Popularity of curcumin continues to drive ingredient innovation
The ingredient is experiencing blockbuster growth in some markets, most notably the US. Turmeric/ curcumin supplements were the top selling herbal supplement in the US natural channel from 2013-2017, but lost the crown last year as sales of CBD supplements surged in that channel, according to the 2018 Herb Market Report published by the American Botanical Council.
Despite dropping to number two, turmeric supplements still accounted for $51 million in sales in 2018, and $93 million in sales in the Mass Channel (HerbalGram 123).
Many forms on market
That demand has created opportunity for many different forms of the ingredient in the market. Much of this differentiation focuses on enhancing the bioavailability of a notoriously hard to absorb ingredient, and many studies extolling these improvements compare the newly engineered ingredients to unformulated curcumin.
But there is less and less unformulated curcumin on the market, as new high end forms crowd in. For example, Wacker has been broadening markets for its Cavacurmin ingredients, which it says in encapsulated with ‘naturally occurring oligasaccharide gamma-cyclodextrin.’ This results in a free flowing, easily dispersible powder that the company claims is more easily absorbed.
Italian ingredient supplier Indena was one of the first in this game with its Meriva ingredient, which consists of curcumin particles surrounding by the company’s patented Phytosome technology, which uses a phospholipid carrier to protect ingredients and enhance their absorption.
Another long time player in the curcumin field, Indian company Arjuna Natural Extracts , offers BCM-95. The extraction approach is said to bring along turmerones, the essential oils of the botanical, which again fuels the enhanced bioavailability claims. The ingredient is marketed in the US by DolCas.
Among other engineered branded curcumin ingredients are whey-protein (CurcuminPro); curcumin combined with rice flour, stearic acid, silica and magnesium stearate (CurcuFresh); curcumin spray-dried on porous silicon dioxide combined with triacetin and Panodan® (Micronized Curcumin); cellulosic derivatives complexed with a hydrophobic carrier and natural antioxidants (CurcuWIN from Omniactive) and a natural turmeric matrix formulation composed of carbohydrates, proteins, fiber and volatile oil (Acumin/Cureit).
2011 discovery opens door for new ingredient form
One of the pioneers of formulated curcumin ingredients is Sabinsa Corp, which has its headquarters in Bengaluru, India and has operations in New Jersey and Utah. Sabinsa’s worldwide president, Shaheen Majeed, said demand for the ingredient shows no signs of tapering off.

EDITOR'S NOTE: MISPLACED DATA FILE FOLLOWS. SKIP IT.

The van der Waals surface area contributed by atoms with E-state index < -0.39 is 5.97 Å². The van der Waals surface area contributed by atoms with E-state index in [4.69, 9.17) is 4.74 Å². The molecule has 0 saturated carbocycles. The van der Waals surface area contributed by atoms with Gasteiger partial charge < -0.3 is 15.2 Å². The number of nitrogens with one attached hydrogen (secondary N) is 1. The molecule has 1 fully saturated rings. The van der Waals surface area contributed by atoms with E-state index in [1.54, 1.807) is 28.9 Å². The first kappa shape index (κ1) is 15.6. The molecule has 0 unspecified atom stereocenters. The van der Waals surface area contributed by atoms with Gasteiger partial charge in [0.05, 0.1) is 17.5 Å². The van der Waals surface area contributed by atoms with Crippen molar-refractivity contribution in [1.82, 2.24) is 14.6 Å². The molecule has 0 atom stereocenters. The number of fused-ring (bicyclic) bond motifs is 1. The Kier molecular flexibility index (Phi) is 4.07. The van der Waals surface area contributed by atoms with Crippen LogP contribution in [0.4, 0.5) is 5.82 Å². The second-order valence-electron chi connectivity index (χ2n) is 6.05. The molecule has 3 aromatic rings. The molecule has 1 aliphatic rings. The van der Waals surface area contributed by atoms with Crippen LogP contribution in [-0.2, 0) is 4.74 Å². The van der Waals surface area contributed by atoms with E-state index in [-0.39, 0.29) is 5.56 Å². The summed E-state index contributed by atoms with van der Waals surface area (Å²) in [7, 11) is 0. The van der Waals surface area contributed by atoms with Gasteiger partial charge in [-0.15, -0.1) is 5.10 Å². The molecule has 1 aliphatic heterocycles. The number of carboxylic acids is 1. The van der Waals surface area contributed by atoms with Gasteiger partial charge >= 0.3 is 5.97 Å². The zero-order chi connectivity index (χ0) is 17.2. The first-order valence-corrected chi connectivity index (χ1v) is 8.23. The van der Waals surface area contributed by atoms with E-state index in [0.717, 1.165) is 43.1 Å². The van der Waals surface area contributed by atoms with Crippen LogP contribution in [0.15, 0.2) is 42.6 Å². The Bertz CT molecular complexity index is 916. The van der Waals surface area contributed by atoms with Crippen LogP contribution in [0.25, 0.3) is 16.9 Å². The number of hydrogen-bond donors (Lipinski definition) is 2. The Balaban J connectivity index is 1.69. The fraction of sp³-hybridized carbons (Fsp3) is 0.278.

“The demand for curcumin has risen year over year, likely driven by a combination of new research continuing to be published, health care provider recommendations, and positive word of mouth. New delivery systems like beverages and gummies are fueling growth as well,” he said.
Majeed said a 2011 study by Hassaninasab et al. discovered that curcumin undergoes a unique metabolic process, involving an enzyme produced by intestinal microorganism, E. coli, in which the curcuminoids are converted to tetrahydrocurcumin. This discovery formed the basis of one of Sabinsa’s newer forms of the ingredient, branded as C3Reduct, which consists of 95% tetrahydrocurcuminoids.
Sabinsa also offers its standard C3 Complex, standardized to 95% curcuminoids and which the company bills as the No. 1 most clinically studied curcumin brand. The ingredient is often offered in conjunction with a small dose of Sabinsa’s BioPerine black pepper extract to boost absorption.
Majeed said one of big opportunities for curcumin ingredients comes form the new dispersible forms, one of which Sabinsa offers. Turmeric beverages are big in some markets, like Japan, but have yet to take off in the US market.
“Curcumin beverages have been very popular for some years in many other countries, but not the US. My theory is that Americans aren’t as comfortable with beverages that need to be shaken because they don’t fully disperse. That may explain the popularity of turmeric lattes! A current trend is towards beverages for some supplements rather than tablets and capsules, and we see indications that our dispersible form will benefit from that trend. It’s still fairly new.The latest formulated Curcumin C3 Dispersible that Sabinsa is offering did win a Tasting Centre Award for the Best Functional Beverage in last year’s VitaFoods Asia show which took place in Singapore,” he said.